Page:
Generic Drugs: What are they all about?
In light of the recent expiration of the patent protection for the popular cholesterol management drug Lipitor, it seems fitting to take a further look at how generics affect a plan and whether or not the cost-savings are as great as suggested.
With the loss of patent rights, generic versions of Lipitor can now go on sale which should result in significant discounts as this drug generated approximately $10.7 billion in sales last year. If a low-cost alternative (LCA) plan design is in place, the employees who are dependent upon it will have to turn to the generic version, consequently spending less overall on the drug. As generic drugs continue to enter the marketplace and more popular drugs lose their patents, we should be seeing a dramatic increase in generic drug use, and yet this hasn’t been the case in Canada.
The key here is plan design. Many plan designs do not include mandatory generic or LCA provisions. This can be seen by the low overall generic fill rate in Canada in 2010, at 57.3%, which is even lower for private plans at 45%-46%. In cases where these plan designs are in place, there are many different ways to get around prescribing a generic drug. If an employee wishes to stay on the brand-name drug, under an LCA plan they can simply request that their doctor specify that the brand-name drug is needed and the drug will be reimbursed under the plan. Mandatory generic plans cover this loophole by only covering the drug up to the cost of the generic equivalent. Furthermore, once a generic drug is released a patient can simply be switched to another brand-name drug for which a generic substitution does not exist. These workarounds result in no cost-savings to the plan sponsor. Plan design limitations are needed to realize any true cost savings.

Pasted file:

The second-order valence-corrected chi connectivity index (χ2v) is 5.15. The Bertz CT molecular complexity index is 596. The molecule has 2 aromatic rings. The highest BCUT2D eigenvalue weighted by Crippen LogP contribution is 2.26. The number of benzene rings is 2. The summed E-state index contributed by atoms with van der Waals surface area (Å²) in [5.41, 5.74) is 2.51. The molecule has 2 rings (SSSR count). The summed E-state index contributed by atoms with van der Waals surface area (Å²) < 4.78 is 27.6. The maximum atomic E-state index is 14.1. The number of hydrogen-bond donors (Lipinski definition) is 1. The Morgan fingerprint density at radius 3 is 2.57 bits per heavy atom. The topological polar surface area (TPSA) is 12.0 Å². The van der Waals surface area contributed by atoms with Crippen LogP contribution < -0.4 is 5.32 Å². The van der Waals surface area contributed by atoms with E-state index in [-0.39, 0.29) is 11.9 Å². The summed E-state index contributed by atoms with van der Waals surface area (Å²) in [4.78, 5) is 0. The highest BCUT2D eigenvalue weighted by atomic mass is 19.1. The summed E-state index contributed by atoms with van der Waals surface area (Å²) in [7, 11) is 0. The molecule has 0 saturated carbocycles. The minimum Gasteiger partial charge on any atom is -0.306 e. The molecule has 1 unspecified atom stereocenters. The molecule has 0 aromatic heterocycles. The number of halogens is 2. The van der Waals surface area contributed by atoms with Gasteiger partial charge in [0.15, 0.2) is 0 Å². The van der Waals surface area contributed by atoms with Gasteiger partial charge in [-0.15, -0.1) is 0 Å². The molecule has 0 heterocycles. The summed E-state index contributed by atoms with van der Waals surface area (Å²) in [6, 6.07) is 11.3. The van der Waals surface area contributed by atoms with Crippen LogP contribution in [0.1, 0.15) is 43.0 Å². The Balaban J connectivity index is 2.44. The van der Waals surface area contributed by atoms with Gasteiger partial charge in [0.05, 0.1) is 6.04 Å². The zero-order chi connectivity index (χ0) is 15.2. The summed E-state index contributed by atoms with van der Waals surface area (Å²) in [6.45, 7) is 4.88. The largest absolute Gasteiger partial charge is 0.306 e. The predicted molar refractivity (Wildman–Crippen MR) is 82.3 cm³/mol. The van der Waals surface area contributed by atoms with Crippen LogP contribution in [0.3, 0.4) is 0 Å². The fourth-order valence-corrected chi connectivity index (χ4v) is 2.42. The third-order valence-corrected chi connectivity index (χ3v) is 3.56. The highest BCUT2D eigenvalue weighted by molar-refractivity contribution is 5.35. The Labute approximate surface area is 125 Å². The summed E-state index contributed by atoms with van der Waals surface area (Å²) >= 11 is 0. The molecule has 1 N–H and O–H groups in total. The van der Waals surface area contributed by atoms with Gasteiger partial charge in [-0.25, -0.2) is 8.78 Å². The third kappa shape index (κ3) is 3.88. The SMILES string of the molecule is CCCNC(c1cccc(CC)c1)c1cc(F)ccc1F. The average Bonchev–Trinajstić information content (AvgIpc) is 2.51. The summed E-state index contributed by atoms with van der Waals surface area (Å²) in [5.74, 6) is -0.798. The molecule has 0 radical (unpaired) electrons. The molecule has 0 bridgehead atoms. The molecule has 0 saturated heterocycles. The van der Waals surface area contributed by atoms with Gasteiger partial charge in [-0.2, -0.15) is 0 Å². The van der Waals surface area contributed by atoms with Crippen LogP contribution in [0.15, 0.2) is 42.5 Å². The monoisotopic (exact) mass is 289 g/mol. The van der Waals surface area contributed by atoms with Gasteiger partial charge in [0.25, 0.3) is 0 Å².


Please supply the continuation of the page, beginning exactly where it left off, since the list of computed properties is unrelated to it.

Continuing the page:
More education is also needed on the benefits of generic drugs both to the plan sponsor and to the patient. Brand name drugs like Lipitor and Crestor have extensive marketing campaigns behind them which have allowed them to penetrate the marketplace and become easily recognizable by consumers. Generic drugs on the other hand are viewed by some as less than their brand-name counterpart, both in quality and effectiveness, and may be used less for these reasons. In reality, a generic drug is directly comparable to the brand-name version in strength and quality but cheaper in price. Further knowledge about the effectiveness and high quality of generic drugs needs to be disseminated to plan sponsors and their employees.
Overall, the introduction of generic drugs for high-cost brand names such as Lipitor could affect the plan and result in greater savings for the plan sponsor, but we have yet to see any great cost-savings in this area. With the implementation of mandatory generic plan designs, combined with further education on the effectiveness and quality of generic drugs, Canadians should start to see an increase in the generic fill rate and an increase in cost-savings.
Source: Taryn Clark, www.benhive.ca
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